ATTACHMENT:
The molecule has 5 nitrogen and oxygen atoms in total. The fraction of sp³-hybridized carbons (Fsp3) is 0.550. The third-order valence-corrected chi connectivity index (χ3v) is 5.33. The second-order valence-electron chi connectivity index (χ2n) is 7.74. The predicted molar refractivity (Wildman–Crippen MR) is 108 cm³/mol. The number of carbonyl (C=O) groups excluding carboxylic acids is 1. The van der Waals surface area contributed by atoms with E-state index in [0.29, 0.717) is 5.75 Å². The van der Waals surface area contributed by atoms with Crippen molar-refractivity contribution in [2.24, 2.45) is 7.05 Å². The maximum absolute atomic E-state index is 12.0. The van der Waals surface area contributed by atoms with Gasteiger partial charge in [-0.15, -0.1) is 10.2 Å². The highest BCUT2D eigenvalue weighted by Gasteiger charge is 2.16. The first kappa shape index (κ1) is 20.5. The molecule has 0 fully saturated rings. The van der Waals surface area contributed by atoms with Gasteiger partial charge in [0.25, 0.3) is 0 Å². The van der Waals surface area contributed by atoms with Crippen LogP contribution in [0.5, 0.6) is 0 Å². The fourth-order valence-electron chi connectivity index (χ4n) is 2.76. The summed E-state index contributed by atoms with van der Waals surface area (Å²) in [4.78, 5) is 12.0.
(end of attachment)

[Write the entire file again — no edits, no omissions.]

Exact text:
The molecule has 5 nitrogen and oxygen atoms in total. The fraction of sp³-hybridized carbons (Fsp3) is 0.550. The third-order valence-corrected chi connectivity index (χ3v) is 5.33. The second-order valence-electron chi connectivity index (χ2n) is 7.74. The predicted molar refractivity (Wildman–Crippen MR) is 108 cm³/mol. The number of carbonyl (C=O) groups excluding carboxylic acids is 1. The van der Waals surface area contributed by atoms with E-state index in [0.29, 0.717) is 5.75 Å². The van der Waals surface area contributed by atoms with Crippen molar-refractivity contribution in [2.24, 2.45) is 7.05 Å². The maximum absolute atomic E-state index is 12.0. The van der Waals surface area contributed by atoms with Gasteiger partial charge in [-0.15, -0.1) is 10.2 Å². The highest BCUT2D eigenvalue weighted by Gasteiger charge is 2.16. The first kappa shape index (κ1) is 20.5. The molecule has 0 fully saturated rings. The van der Waals surface area contributed by atoms with Gasteiger partial charge in [0.25, 0.3) is 0 Å². The van der Waals surface area contributed by atoms with Crippen LogP contribution in [0.5, 0.6) is 0 Å². The fourth-order valence-electron chi connectivity index (χ4n) is 2.76. The summed E-state index contributed by atoms with van der Waals surface area (Å²) in [4.78, 5) is 12.0.